Conference Paper


  • Reproductive Health Surveillance Program
To read the full-text of this research, you can request a copy directly from the authors.


Jaguars are an endangered species and represent the only felid in the Americas from the genus Panthera. Wild jaguars continue to be threatened by habitat loss and other human impacts; therefore, maintaining a healthy breeding population in zoological institutions is critical to jaguar survival. Ovarian adenocarcinoma (OC) commonly occurs in adult jaguars housed in North American zoological institutions, and is an important cause of mortality in this population. This neoplasm is very rare in domestic cats and has not been reported in other zoo felids. Archived, formalin-fixed, paraffin embedded (FFPE) reproductive tissues from 55 female jaguars were examined. OC was confirmed histologically in 22 (40%) jaguars originating from 17 zoological institutions. Seven jaguars with OC were traced back to one breeding pair, and pedigree analysis shows an autosomal dominant pattern of inheritance. The purpose of this study is to investigate the genetic pathogenesis of ovarian adenocarcinoma in jaguars by investigating inherited germline mutations in BRCA1, BRCA2 or other cancer genes with known involvement in human ovarian and breast cancer. A candidate gene approach was used for investigation, as minimal wild type gene sequences are available for the jaguar, and no previous studies have been undertaken to investigate genetic mechanisms of disease in this species. By utilizing genomic information available from closely related species, a targeted library preparation and next-generation sequencing approach was used to evaluate exon sequences of multiple cancer genes (n=276) in paired OC and normal FFPE tissues from each jaguar. Probes designed in this assay captured the majority of target regions, covering 92% of total base pairs within the 1.4 Mbp target region. Average depth across FFPE samples was 114x. Multiple variants were detected in jaguar candidate genes. One variant of interest in BRCA2 exon 11 includes a single nucleotide variant in the jaguar sequence that corresponds to position c.3732 in humans. The c.3732C>G variant gives rise to the substitution p.Ser1252Arg which is predicted to be potentially deleterious. This variant was present in all jaguar samples, but demonstrates loss of heterozygosity in the jaguar ovarian adenocarcinomas compared to paired normal tissues. This variant is in the region of exon 11 containing several amino acid (BRC) repeats essential for RAD51 binding. Maintaining genetic diversity in endangered animals, such as the jaguar, while preserving the species in zoological institutions by captive breeding is an important aspect of their conservation. Identifying a germline mutation associated with OC in jaguars would enable the identification of mutation carriers and would allow for educated breeding decisions, better disease monitoring, and earlier intervention. Jaguars may also be a naturally-occurring animal model that parallels hereditary breast and ovarian cancer syndrome in humans.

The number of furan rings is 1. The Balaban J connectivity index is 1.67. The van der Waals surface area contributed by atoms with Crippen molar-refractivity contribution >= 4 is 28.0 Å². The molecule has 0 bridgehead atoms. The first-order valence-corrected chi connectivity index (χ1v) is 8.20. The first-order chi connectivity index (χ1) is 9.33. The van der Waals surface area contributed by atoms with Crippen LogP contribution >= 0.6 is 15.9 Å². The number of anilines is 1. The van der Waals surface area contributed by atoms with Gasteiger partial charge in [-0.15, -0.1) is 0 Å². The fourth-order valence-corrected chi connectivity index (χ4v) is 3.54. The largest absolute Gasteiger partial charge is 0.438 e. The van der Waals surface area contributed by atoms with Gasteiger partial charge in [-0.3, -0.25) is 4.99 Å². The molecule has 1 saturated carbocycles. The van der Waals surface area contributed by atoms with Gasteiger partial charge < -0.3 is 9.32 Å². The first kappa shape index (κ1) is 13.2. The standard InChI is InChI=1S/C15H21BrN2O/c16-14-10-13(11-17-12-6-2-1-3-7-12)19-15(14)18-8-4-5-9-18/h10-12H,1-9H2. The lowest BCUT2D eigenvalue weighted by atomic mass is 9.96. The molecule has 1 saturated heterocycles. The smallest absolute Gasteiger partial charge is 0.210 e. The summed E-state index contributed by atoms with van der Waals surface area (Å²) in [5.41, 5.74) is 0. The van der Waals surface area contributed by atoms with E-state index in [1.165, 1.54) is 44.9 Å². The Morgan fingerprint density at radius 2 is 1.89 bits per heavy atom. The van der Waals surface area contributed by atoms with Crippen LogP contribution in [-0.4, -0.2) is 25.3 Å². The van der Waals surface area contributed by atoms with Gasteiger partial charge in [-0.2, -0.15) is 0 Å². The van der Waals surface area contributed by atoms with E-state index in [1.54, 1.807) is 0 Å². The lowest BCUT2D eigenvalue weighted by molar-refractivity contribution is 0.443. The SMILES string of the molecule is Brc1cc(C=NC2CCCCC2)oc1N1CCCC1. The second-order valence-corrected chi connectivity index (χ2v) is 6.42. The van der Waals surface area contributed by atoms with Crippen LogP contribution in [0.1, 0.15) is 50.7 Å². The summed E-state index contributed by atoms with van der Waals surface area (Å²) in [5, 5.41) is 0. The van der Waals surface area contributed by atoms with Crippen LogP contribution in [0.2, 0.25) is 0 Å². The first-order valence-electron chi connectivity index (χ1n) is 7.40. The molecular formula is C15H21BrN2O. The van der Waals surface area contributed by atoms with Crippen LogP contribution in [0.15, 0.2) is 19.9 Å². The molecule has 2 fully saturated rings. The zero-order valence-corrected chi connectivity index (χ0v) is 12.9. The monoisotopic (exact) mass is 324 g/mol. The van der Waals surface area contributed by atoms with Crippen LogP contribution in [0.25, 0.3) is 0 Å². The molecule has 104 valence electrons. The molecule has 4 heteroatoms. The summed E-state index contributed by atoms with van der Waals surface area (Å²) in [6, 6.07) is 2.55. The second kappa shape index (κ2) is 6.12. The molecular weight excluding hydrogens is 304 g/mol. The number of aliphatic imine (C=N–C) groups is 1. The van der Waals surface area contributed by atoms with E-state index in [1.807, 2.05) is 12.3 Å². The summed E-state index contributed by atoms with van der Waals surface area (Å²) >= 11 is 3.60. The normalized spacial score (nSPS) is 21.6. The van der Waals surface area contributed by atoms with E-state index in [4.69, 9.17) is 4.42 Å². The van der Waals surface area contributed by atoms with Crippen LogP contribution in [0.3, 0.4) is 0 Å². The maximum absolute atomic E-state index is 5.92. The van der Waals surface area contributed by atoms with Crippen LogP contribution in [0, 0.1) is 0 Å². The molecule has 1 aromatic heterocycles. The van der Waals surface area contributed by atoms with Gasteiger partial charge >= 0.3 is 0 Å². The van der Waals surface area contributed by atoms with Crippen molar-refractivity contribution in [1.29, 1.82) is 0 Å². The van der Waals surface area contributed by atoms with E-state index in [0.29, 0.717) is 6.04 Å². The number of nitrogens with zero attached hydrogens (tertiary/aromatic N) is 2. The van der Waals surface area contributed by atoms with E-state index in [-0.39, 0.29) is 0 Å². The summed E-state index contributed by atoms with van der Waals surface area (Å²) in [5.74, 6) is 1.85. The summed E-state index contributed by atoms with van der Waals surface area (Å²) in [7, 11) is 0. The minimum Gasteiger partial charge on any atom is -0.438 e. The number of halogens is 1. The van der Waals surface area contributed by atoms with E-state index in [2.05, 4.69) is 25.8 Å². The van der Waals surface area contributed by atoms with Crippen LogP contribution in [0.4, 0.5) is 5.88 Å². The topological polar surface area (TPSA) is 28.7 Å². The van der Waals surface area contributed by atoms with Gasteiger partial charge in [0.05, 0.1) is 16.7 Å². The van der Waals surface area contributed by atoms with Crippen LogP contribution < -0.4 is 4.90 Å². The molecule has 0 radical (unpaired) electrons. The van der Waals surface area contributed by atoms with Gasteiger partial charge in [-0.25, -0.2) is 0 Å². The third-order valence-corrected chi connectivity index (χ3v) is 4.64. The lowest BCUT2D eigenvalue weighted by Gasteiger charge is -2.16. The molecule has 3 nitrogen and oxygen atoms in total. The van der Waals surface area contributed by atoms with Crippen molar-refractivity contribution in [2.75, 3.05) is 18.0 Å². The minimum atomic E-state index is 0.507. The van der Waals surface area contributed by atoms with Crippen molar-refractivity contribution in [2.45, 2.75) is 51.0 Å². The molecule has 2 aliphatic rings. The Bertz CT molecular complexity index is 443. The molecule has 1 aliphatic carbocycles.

No full-text available

Request Full-text Paper PDF

To read the full-text of this research,
you can request a copy directly from the authors.

... 1,2,11,12,23 The likelihood of reproductive disease developing naturally increases with age and nulliparity, and in some cases reproductive disease can have a heritable component. 5,9 While progestin contraceptives have been associated with increased risk of uterine disease in canids and felids, 21,22 no data are available in this regard for Hyracoidea. We report on a case series of four single-sex housed females with mild to severe hydrometra. ...